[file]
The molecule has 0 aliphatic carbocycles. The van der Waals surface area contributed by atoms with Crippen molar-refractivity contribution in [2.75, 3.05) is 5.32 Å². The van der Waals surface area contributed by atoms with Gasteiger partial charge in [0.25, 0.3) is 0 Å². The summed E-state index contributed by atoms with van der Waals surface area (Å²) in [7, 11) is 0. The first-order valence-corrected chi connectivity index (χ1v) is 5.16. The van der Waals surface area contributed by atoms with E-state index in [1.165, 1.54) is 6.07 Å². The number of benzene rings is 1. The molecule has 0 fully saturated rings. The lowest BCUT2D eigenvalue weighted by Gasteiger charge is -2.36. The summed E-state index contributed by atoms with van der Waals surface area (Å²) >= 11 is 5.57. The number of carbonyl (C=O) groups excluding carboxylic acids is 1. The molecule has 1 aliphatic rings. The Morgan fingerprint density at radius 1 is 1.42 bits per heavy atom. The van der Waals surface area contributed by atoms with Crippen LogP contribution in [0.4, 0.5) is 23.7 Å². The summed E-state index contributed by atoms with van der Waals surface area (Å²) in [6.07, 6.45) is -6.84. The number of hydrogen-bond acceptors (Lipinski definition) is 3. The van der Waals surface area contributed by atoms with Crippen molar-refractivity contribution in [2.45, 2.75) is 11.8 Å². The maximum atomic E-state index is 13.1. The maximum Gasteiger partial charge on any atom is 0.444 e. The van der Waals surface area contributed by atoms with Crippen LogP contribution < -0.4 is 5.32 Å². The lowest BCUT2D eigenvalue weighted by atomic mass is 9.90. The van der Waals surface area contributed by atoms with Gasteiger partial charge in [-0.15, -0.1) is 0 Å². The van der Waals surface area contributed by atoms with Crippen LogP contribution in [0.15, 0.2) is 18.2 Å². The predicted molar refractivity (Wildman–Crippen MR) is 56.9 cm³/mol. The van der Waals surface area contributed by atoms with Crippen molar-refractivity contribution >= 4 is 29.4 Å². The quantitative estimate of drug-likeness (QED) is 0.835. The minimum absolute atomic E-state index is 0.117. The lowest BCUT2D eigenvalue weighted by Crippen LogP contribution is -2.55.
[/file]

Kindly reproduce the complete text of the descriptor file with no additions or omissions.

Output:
The molecule has 0 aliphatic carbocycles. The van der Waals surface area contributed by atoms with Crippen molar-refractivity contribution in [2.75, 3.05) is 5.32 Å². The van der Waals surface area contributed by atoms with Gasteiger partial charge in [0.25, 0.3) is 0 Å². The summed E-state index contributed by atoms with van der Waals surface area (Å²) in [7, 11) is 0. The first-order valence-corrected chi connectivity index (χ1v) is 5.16. The van der Waals surface area contributed by atoms with E-state index in [1.165, 1.54) is 6.07 Å². The number of benzene rings is 1. The molecule has 0 fully saturated rings. The lowest BCUT2D eigenvalue weighted by Gasteiger charge is -2.36. The summed E-state index contributed by atoms with van der Waals surface area (Å²) >= 11 is 5.57. The number of carbonyl (C=O) groups excluding carboxylic acids is 1. The molecule has 1 aliphatic rings. The Morgan fingerprint density at radius 1 is 1.42 bits per heavy atom. The van der Waals surface area contributed by atoms with Crippen LogP contribution in [0.4, 0.5) is 23.7 Å². The summed E-state index contributed by atoms with van der Waals surface area (Å²) in [6.07, 6.45) is -6.84. The number of hydrogen-bond acceptors (Lipinski definition) is 3. The van der Waals surface area contributed by atoms with Crippen molar-refractivity contribution in [2.45, 2.75) is 11.8 Å². The maximum atomic E-state index is 13.1. The maximum Gasteiger partial charge on any atom is 0.444 e. The van der Waals surface area contributed by atoms with Crippen LogP contribution < -0.4 is 5.32 Å². The lowest BCUT2D eigenvalue weighted by atomic mass is 9.90. The van der Waals surface area contributed by atoms with Gasteiger partial charge in [-0.15, -0.1) is 0 Å². The van der Waals surface area contributed by atoms with Crippen LogP contribution in [0.15, 0.2) is 18.2 Å². The predicted molar refractivity (Wildman–Crippen MR) is 56.9 cm³/mol. The van der Waals surface area contributed by atoms with Crippen molar-refractivity contribution >= 4 is 29.4 Å². The quantitative estimate of drug-likeness (QED) is 0.835. The minimum absolute atomic E-state index is 0.117. The lowest BCUT2D eigenvalue weighted by Crippen LogP contribution is -2.55.